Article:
So, this week it's the resurrection of the Daleks ( where have I heard that before? ) in Mark Gatiss' s "Bank Holiday war movie in 45 minutes". The Doctor and Amy are summoned by Winston Churchill ( a very jowly Ian McNeice ) to the cabinet War Rooms at the height of the Blitz. Here ol' bulldog-features unveils Britain's new secret weapon, the Bracewell Ironside, a strangely familiar, khaki-clad metal pepperpot. Of course, it's a Dalek and the Doctor has to convince Churchill that his new ally is really humanity's biggest enemy..... after Mr. A. Hitler that is.


The episode's early scenes are spookily atmospheric with the servile Daleks gliding around the War Rooms, while the Doctor looks on, waiting for the opportunity to "out" them as evil space-fascists. Matt Smith is convincingly worried and rattled by the Daleks' presence until he can't stand any more and literally throws a spanner in the works.

"You! Are! My! Enemy! And I am yours! You are everything I despise, the worst thing in all creation. I have defeated you time and time again. I've defeated you: I sent you back into the Void; I saved the whole of reality from you! I am the Doctor and you are the Daleks!"

Unfortunately, after this classic Doctor/Dalek confrontation, the episode goes a bit off the boil. Like Gatiss's last Who effort, The Idiot's Lantern, all the elements of a good story are present but they don't seem properly developed. The revelation of Bracewell's identity is too much of a cliche; the Spitfires-in-space idea is a wonderfully bonkers and typically Doctor Who concept, but the way it's set up is a gaping chasm of implausibility; Amy is sidelined for too much of the story and, critically, so is the rather caricatured Churchill.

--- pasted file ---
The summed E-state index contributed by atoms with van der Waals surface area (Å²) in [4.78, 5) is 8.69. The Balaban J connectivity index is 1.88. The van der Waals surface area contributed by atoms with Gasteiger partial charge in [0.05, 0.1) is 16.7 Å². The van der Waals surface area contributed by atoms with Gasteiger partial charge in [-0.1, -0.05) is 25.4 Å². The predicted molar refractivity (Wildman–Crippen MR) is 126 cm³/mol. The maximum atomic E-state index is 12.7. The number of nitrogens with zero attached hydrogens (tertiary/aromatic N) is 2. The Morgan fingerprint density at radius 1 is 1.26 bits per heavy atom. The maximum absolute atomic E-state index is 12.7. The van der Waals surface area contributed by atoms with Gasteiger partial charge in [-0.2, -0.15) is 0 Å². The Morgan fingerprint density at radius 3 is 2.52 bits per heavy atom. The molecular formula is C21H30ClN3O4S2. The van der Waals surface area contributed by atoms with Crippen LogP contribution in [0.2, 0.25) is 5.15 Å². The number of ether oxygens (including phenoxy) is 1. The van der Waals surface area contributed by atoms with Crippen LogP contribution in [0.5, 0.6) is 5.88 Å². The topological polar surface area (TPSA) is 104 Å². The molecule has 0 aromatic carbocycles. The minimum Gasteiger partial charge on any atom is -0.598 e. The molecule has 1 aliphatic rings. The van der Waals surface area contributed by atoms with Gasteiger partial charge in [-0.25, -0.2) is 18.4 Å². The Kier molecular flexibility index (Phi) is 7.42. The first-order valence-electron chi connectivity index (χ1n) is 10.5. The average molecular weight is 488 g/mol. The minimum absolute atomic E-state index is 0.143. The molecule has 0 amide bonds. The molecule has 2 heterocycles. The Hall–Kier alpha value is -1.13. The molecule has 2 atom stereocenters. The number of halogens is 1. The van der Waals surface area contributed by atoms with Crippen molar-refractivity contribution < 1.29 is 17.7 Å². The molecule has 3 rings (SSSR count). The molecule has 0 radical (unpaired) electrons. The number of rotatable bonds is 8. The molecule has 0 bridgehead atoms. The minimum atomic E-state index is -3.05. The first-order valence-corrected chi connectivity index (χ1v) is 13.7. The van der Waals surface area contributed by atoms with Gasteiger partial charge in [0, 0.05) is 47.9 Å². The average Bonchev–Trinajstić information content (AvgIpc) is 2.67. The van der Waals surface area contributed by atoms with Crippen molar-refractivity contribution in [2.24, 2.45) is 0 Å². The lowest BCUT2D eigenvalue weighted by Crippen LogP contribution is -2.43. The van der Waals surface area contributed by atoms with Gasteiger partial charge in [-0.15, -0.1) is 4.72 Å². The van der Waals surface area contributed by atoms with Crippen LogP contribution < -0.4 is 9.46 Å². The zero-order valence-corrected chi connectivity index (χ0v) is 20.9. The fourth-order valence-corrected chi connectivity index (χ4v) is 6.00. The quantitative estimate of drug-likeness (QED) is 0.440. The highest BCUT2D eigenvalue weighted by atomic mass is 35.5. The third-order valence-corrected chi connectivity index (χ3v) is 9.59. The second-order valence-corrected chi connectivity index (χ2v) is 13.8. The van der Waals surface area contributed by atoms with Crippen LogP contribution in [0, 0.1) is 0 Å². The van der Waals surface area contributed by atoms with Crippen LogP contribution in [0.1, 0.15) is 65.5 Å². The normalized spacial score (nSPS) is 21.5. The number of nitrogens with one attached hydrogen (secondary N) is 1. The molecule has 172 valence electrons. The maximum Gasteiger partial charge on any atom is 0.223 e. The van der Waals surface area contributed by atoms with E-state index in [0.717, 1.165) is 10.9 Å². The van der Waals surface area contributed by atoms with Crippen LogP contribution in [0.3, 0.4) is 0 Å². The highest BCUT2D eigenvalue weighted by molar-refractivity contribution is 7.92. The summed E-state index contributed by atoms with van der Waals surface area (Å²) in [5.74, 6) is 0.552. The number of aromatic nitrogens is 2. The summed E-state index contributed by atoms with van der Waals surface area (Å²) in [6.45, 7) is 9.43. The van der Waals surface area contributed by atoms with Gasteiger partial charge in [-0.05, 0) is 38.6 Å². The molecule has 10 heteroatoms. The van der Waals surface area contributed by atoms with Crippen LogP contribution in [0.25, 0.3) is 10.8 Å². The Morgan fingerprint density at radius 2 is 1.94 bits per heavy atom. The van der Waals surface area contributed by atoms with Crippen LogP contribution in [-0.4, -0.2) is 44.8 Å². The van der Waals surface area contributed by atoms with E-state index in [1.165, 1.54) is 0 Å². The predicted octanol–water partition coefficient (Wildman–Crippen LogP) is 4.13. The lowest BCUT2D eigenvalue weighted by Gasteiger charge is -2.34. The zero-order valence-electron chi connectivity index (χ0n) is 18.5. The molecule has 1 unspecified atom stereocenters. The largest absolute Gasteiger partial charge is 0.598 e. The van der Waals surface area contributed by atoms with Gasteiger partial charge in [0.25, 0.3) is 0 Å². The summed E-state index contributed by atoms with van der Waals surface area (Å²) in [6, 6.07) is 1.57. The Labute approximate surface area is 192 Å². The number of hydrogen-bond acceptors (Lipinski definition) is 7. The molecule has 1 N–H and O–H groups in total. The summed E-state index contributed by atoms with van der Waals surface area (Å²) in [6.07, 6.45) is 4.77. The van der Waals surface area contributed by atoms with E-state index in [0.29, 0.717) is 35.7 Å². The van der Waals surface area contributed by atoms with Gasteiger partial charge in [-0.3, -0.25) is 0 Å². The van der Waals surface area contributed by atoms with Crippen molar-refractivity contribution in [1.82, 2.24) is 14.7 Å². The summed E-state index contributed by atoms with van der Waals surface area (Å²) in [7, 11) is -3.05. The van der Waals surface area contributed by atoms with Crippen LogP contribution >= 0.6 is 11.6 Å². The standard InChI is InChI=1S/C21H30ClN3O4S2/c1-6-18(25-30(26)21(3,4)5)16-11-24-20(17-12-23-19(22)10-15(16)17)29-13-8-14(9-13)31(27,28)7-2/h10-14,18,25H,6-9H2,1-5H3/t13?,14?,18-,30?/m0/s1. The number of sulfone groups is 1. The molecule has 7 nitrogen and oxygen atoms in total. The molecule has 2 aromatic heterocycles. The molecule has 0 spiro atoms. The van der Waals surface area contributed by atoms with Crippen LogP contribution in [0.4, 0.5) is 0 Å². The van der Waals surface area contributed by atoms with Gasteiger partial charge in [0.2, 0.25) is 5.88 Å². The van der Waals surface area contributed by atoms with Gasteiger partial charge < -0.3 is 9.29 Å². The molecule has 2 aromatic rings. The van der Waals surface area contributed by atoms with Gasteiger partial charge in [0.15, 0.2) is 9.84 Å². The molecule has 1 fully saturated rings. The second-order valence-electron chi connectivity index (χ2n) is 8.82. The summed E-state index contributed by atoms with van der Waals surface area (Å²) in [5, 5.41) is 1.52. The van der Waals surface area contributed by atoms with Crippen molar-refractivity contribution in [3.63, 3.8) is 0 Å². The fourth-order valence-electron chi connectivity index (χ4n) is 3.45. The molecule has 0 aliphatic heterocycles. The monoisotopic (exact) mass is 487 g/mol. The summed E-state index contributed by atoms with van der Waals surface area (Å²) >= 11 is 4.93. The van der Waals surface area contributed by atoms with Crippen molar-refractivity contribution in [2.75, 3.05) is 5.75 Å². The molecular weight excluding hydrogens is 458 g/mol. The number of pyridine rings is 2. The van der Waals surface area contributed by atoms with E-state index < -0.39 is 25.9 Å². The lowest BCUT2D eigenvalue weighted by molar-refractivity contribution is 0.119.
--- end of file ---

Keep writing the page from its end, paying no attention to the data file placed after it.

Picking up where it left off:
And then we come to Daleks: The Next Generation.....

As the new, Technicolor Daleks roll off their production line, it becomes clear that this whole episode exists just to introduce a new Dalek race for the Doc to fight, to basically push the Reset button to pre-Time War days. And whereas the 2005-model Dalek was mostly faithful to the classic design, except for a few tweaks to make it seem more solid and menacing, the 2010-plate Skaro mutant is a whole new tincan. They now come in a range of colours ( fantabulosa! ) and are much chunkier, with a tank-like shape and deeper bases. In fact, a kind of cross between the Peter Cushing movie versions and the "Remembrance" Special Weapons Dalek. Respect to the production team for having the Dalek-balls to redesign such an iconic image, but they do seem plastic-y and more toy-friendly. I'm not sure if I like 'em or not: I'll have to sleep on it. ( That said, we have been amazed for years that Lego have never come out with a Doctor Who range of toys. These new Daleks seem custom-made for the Danish plastic brick empire. James would certainly love it! )

All in all, I'd give the episode 3 or maybe 3 1/2 out of 5 stars. If I did star ratings.
( Should I do star ratings? All the genre mags seem obsessed with them. ) There were some lovely moments in this episode - Churchill picking the Doctor's pocket for the Tardis key, the haunted look in Matt Smith's eyes as he faced the triumphant Daleks, that wonderful bit ( or bite ) with the Jammie Dodger - but I wouldn't call it a real "Victory". And, sadly, the ratings would also support that. To end on a positive note, the Amy Pond mystery deepens: why is she unaware of the Daleks?

"They invaded your world, remember. Planets in the sky - you don't forget that. Amy..... tell me you remember the Daleks....."

Friday, 16 April 2010

Spike: Goon but not forgotten


There are holes in the sky
Where the rain gets in,
But they're ever so small
That's why rain is thin.



I think that I shall never see
A poem as lovely as a tree.



I must go down to the sea again,
To the lonely sea and the sky,